I know it might sound strange to say this–not just because it may seem early to be thinking about summer camp–but working at a summer camp is good for your resume.  It’s strange to make this assertion because it’s counter-intuitive and because I truly value camp for its own sake.

Camp is a good break from school.  It’s a time to let your brain re-charge.  It’s a time to get out of the resume race.  Jewish camps teach you things that you don’t learn any place else even at the finest Jewish day schools:  shira, rikud, birkat hamazon (by heart).  Day school is, after all, school whereas camp is pure fun.  Camp transforms not just campers but counselors.  In fact, counselors often gain more from camp than the campers do.  When you have to teach something to someone else, you learn the material better.  When you have to be a role model, you act with greater intentionality.  When you’re put in a position to lead, you become more aware of your choices and conscious of your decisions.

That’s the case for the inherent value of camp.

Now, I want to make the case for camp’s instrumental value.  I want to make the case because there are high school students who say they can’t go to camp as a counselor because they need to get “a real job.”

I asked Ron Polster, director of Camp Ramah, what he thought of that.  He said:  “One of the most important skills staff learn at overnight camp is how to communicate face-to-face. At Ramah, where the youngest campers are part of our Gan (nursery) program and the oldest are graduating Gr. 10, and where we have a Tikvah program for children with a variety of special needs, staff learn to communicate with quite a diverse community. In fact, I often hear from Ramah alumni about how, in today’s world of technology, the development of these face-to-face communication skills at camp became so important to them later in life. Both personally and professionally.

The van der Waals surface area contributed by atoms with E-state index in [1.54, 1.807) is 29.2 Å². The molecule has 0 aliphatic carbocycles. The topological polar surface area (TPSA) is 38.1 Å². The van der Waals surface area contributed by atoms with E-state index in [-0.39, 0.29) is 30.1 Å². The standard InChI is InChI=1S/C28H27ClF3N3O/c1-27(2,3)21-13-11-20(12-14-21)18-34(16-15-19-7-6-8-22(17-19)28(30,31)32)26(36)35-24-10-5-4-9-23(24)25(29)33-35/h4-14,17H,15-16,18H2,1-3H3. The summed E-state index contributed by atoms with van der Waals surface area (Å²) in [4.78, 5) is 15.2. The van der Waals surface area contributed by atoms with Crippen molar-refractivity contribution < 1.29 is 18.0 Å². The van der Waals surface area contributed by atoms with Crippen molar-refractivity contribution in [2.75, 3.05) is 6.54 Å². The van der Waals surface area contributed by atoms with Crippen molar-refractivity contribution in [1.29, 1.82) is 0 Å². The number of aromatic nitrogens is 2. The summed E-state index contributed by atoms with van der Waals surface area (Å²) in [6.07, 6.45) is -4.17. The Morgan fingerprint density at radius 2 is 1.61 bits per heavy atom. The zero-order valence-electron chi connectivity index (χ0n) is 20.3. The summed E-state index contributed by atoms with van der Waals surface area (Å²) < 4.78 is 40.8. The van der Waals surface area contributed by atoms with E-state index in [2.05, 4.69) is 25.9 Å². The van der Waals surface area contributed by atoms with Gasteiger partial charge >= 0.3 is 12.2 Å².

Simon Wolle, the director at Camp Northland, added that camp staff positions “provide the skills today’s employers are looking for in their workers.  ‘Twenty-first century skills,’ the skills frequently sought after today’s employers, include Learning Skills (critical thinking, creative thinking, collaborating, and communicating) as well as Life Skills (flexibility, initiative, social skills, productivity and leadership).

Risa Epstein, national executive director of Young Judaea, echoes this insight:  “Camp gives a young adult the opportunity to develop skills that will help them on any path they take in the future.  Where else will students 18-22 have the ability to manage staff, speak in front of an audience, develop programs and care for children if it were not in the summer camp setting.”

I encourage all our students to work at camp; and if you’re already planning on doing so, don’t let anyone tell you that you need a real job.  Being a counselor is about as real as it gets.


Jeremy Urbach attends Camp Ramah and is currently in grade 10 at TanenbaumCHAT.

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